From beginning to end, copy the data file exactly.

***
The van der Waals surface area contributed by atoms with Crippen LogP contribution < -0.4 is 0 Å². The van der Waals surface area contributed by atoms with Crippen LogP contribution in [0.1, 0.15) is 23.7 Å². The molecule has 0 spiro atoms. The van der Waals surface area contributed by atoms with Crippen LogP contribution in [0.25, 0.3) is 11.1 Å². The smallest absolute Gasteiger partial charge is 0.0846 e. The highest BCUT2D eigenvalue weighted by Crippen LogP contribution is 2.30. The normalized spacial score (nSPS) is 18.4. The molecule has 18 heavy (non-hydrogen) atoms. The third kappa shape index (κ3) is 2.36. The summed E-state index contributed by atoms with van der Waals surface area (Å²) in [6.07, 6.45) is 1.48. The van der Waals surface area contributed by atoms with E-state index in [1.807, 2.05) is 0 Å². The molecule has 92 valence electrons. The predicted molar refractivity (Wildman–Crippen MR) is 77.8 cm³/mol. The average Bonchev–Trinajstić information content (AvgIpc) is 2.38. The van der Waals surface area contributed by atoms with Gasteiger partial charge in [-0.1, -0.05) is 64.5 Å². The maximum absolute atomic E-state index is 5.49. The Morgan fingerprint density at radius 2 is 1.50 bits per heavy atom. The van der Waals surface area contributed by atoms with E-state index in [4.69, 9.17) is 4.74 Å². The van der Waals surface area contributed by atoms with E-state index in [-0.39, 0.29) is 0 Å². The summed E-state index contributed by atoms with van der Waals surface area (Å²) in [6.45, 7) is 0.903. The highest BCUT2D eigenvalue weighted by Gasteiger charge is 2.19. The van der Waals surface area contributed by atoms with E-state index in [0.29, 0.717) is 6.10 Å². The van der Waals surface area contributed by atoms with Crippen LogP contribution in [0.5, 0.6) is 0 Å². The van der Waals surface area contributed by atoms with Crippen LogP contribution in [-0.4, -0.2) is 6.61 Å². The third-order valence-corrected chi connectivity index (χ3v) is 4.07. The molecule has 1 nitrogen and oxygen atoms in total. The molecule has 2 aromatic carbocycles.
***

The van der Waals surface area contributed by atoms with Crippen LogP contribution < -0.4 is 0 Å². The van der Waals surface area contributed by atoms with Crippen LogP contribution in [0.1, 0.15) is 23.7 Å². The molecule has 0 spiro atoms. The van der Waals surface area contributed by atoms with Crippen LogP contribution in [0.25, 0.3) is 11.1 Å². The smallest absolute Gasteiger partial charge is 0.0846 e. The highest BCUT2D eigenvalue weighted by Crippen LogP contribution is 2.30. The normalized spacial score (nSPS) is 18.4. The molecule has 18 heavy (non-hydrogen) atoms. The third kappa shape index (κ3) is 2.36. The summed E-state index contributed by atoms with van der Waals surface area (Å²) in [6.07, 6.45) is 1.48. The van der Waals surface area contributed by atoms with E-state index in [1.807, 2.05) is 0 Å². The molecule has 92 valence electrons. The predicted molar refractivity (Wildman–Crippen MR) is 77.8 cm³/mol. The average Bonchev–Trinajstić information content (AvgIpc) is 2.38. The van der Waals surface area contributed by atoms with Gasteiger partial charge in [-0.1, -0.05) is 64.5 Å². The maximum absolute atomic E-state index is 5.49. The Morgan fingerprint density at radius 2 is 1.50 bits per heavy atom. The van der Waals surface area contributed by atoms with E-state index in [4.69, 9.17) is 4.74 Å². The van der Waals surface area contributed by atoms with E-state index in [-0.39, 0.29) is 0 Å². The summed E-state index contributed by atoms with van der Waals surface area (Å²) in [6.45, 7) is 0.903. The highest BCUT2D eigenvalue weighted by Gasteiger charge is 2.19. The van der Waals surface area contributed by atoms with E-state index in [0.29, 0.717) is 6.10 Å². The van der Waals surface area contributed by atoms with Crippen LogP contribution in [0.5, 0.6) is 0 Å². The van der Waals surface area contributed by atoms with Crippen LogP contribution in [-0.4, -0.2) is 6.61 Å². The third-order valence-corrected chi connectivity index (χ3v) is 4.07. The molecule has 1 nitrogen and oxygen atoms in total. The molecule has 2 aromatic carbocycles.